Suits v. Old Equity Life Ins. Co., 601

Citation249 N.C. 383, 106 S.E.2d 579
Case DateJanuary 14, 1959
CourtUnited States State Supreme Court of North Carolina

Page 579

106 S.E.2d 579
249 N.C. 383
Harold SUITS
No. 601
Supreme Court of North Carolina.
Jan. 14, 1959

McLendon, Brim, Holderness & Brooks, by: G. Neil Daniels, Hubert Humphrey, Greensboro, for defendant, appellant.

Smith, Moore, Smith, Schell & Hunter, by: Bynum M. Hunter, Greensboro, for plaintiff, appellee.

HIGGINS, Justice.

The defendant has abandoned all assignments of error except No. 9 which presents the question whether the plaintiff's evidence, in the light most favorable to him, was sufficient to qualify him for further benefits under Part H of his policy. The question is one of law. Ward v. Smith, 223 N.C. 141, 25 S.E.2d 463. The policy issued to the plaintiff by the defendant company is designated 'Lifetime Income Protection Policy.' Part A provides for loss or, under certain conditions, the loss of use of members of the body. The defendant has paid the maximum benefits for the loss of both feet. Part H provides for confining disability benefits. Part I provides for nonconfining benefits. Other parts of the policy provide for additional benefits not material here. Part H only is involved.

The courts of the several states are not in agreement in their interpretation of policy provisions similar to Part H. Some courts adhere to the rule of literal construction, even of the indoors provision. MacFarlane v. Pacific Mutual Life Ins. Co., 7 Cir., 192 F.2d 193, 29 A.L.R.2d 1403, certiorari denied 343 U.S. 915, 72 S.Ct. 648, 96 L.Ed. 1330; Reeves v. Midland Casualty Co., 170 Wis. 370, 174 N.W. 475. Others, among them our own, adhere to a more liberal interpretation, treating the 'continuously confined withindoors' provision as descriptive of the extent of the illness or injury, and at the same time allowing reasonable deviation from the indoors requirement. Glenn v. Gate City Life Ins. Co., 220 N.C. 672, 18 S.E.2d 113; Duke v. General Accident Fire & Life Assurance Corp., 212 N.C. 682, 194 S.E. 91; Thompson

Page 582

v. Mutual Ben. Health & Accident Ass'n, 209 N.C. 678, 184 S.E. 695; Wade v. Mutual Benefit Health & Accident Ass'n, 115 W.Va. 694, 177 S.E. 611; Mutual Benefit Health & Accident Ass'n [249 N.C. 386] v. McDonald, 73 Colo. 308, 215 P. 135. Under Part I the parties provide benefits for nonconfining injury which resulted in total disability and total loss of time. The difference in the provisions is this: Part I eliminates the confining requirement present in Part H.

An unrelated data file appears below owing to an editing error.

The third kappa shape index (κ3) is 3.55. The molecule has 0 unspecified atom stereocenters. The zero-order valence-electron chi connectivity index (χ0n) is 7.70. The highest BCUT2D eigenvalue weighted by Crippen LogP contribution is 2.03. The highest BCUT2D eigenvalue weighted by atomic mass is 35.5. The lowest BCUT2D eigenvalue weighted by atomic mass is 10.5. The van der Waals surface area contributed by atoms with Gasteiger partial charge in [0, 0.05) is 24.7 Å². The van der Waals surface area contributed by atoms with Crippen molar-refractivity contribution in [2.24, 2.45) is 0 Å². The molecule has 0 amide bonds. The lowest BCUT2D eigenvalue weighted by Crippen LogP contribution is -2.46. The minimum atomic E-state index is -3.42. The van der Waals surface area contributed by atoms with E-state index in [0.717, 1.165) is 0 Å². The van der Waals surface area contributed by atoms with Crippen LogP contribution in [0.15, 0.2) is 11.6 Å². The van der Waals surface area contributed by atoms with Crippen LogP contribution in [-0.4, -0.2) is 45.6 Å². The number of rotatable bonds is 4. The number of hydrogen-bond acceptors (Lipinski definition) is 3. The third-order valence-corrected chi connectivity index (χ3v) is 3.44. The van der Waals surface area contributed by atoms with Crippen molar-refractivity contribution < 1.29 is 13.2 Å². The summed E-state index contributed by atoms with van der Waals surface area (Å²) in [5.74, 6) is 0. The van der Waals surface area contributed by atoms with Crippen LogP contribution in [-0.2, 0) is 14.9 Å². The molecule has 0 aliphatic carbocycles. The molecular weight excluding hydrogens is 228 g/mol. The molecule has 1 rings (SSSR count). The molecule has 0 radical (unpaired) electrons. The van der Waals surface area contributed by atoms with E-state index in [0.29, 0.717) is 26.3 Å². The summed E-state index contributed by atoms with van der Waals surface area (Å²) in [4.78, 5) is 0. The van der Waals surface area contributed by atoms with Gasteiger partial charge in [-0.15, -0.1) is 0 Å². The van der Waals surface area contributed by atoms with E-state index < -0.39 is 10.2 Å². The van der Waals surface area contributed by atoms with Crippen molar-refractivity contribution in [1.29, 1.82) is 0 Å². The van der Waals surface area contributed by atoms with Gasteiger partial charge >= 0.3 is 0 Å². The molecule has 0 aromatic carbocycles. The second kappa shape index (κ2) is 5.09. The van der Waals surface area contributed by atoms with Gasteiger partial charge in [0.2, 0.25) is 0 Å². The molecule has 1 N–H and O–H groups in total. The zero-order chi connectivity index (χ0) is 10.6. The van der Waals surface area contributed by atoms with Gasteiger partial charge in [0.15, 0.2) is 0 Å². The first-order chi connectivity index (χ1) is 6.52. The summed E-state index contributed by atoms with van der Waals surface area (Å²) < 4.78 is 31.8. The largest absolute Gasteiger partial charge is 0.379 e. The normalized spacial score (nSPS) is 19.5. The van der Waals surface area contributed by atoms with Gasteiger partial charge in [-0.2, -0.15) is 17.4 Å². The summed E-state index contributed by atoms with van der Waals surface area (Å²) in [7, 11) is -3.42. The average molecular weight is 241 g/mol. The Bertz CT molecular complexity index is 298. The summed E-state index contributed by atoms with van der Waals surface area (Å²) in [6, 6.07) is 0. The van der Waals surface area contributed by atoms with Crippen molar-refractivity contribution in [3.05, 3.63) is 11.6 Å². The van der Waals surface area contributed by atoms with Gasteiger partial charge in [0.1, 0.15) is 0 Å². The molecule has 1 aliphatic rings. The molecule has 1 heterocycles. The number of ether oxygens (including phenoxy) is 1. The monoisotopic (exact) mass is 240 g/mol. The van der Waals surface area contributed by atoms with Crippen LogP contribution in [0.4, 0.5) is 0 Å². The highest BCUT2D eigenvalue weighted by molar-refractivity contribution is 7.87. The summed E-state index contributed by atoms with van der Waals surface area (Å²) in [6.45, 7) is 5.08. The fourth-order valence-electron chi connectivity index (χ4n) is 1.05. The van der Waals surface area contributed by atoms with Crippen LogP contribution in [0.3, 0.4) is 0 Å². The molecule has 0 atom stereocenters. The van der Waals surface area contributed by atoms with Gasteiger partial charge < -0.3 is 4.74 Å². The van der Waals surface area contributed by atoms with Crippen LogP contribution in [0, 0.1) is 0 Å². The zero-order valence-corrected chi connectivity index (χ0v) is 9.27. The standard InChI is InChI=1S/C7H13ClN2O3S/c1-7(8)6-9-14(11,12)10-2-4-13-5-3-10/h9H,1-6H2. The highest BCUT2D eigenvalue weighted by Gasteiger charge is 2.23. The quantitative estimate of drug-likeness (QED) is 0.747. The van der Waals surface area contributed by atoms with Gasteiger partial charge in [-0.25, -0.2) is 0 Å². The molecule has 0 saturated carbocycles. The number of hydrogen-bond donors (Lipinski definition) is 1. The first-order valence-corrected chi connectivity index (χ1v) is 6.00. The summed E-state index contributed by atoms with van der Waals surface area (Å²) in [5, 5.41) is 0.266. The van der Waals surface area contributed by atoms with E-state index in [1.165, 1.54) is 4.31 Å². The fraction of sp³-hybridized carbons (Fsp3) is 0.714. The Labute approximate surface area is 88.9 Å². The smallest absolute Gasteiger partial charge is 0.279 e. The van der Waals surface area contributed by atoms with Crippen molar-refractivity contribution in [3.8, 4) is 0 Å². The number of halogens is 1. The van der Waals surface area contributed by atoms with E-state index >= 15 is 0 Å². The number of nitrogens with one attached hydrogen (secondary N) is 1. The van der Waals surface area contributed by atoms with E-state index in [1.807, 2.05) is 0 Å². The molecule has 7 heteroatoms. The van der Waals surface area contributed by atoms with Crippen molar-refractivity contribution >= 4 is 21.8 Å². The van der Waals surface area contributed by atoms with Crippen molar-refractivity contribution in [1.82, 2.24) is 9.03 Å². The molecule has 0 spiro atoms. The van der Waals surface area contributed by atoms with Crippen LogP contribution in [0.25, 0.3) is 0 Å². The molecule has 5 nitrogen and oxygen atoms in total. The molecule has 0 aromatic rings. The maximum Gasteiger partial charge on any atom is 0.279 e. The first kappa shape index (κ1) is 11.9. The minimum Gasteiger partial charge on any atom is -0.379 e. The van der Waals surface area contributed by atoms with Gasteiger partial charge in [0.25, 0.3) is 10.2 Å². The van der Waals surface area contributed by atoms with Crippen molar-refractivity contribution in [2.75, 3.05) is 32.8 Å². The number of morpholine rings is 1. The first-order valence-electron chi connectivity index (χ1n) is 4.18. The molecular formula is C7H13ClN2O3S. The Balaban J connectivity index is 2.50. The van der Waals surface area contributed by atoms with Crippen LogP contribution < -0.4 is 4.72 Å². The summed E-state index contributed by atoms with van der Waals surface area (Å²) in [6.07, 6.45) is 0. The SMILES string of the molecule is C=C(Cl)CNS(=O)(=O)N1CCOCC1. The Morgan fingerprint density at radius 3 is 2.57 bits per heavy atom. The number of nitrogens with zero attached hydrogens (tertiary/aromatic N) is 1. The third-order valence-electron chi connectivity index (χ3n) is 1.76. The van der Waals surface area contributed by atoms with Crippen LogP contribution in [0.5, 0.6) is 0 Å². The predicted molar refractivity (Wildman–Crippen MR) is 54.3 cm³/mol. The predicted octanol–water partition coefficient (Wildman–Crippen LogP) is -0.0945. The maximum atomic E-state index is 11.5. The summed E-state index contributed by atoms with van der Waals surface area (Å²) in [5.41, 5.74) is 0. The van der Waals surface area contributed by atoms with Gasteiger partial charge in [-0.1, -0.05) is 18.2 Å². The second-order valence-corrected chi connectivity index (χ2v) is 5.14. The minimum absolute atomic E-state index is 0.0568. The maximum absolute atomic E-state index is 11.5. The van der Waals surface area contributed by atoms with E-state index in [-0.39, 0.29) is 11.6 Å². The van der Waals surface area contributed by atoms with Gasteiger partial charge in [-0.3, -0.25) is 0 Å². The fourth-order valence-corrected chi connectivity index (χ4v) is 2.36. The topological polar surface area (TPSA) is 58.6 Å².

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12 cases
  • Muncie v. Travelers Ins. Co.
    • United States
    • North Carolina United States State Supreme Court of North Carolina
    • 12 Octubre 1960
    ...valid one, the parties are entitled to have it enforced as written. We cannot ignore any part of the contract. Suits v. Old Equity Life Insurance Co., 249 N.C. 383, 106 S.E.2d 579; Peirson v. American Hardware Mut. Insurance Co., 248 N.C. 215, 102 S.E.2d 800; Ray v. Hospital Care Ass'n, 236......
  • Pennsylvania Life Ins. Co. v. Bumbrey, Civ. A. No. 87-0023-A
    • United States
    • United States District Courts. 4th Circuit. United States District Court (Eastern District of Virginia)
    • 3 Agosto 1987
    ...evidence of disability. To hold otherwise would fundamentally alter the deal the parties have struck. See Suits v. Old Equity Life Ins. Co., 249 N.C. 383, 106 S.E.2d 579, 582 (1959). Courts must, of course, be cautious in altering the basic fundamentals of a contract. If such a provision is......
  • S. Shores Realty Servs., Inc. v. Miller, COA16-557
    • United States
    • North Carolina Court of Appeal of North Carolina (US)
    • 17 Enero 2017
    ...parties contract at arm's length upon a lawful subject, as to them the contract is the law of their case." Suits v. Insurance Co ., 249 N.C. 383, 386, 106 S.E.2d 579, 582 (1959). "[T]o ascertain the intent of the parties at the moment of execution ... the court looks to the language used [.......
  • Shealy v. United Ins. Co. of America
    • United States
    • United States State Supreme Court of South Carolina
    • 10 Agosto 1961
    ...within doors' merely expresses a degree of disability requisite for recovery are the following cases: Suits v. Old Equity Life Insurance Company, 249 N.C. 383, 106 S.E.2d 579, 581; Mutual Benefit Health and Accident Association v. McDonald, 73 Colo. 308, 215 P. 135. Also see cases cited in ......
  • Request a trial to view additional results

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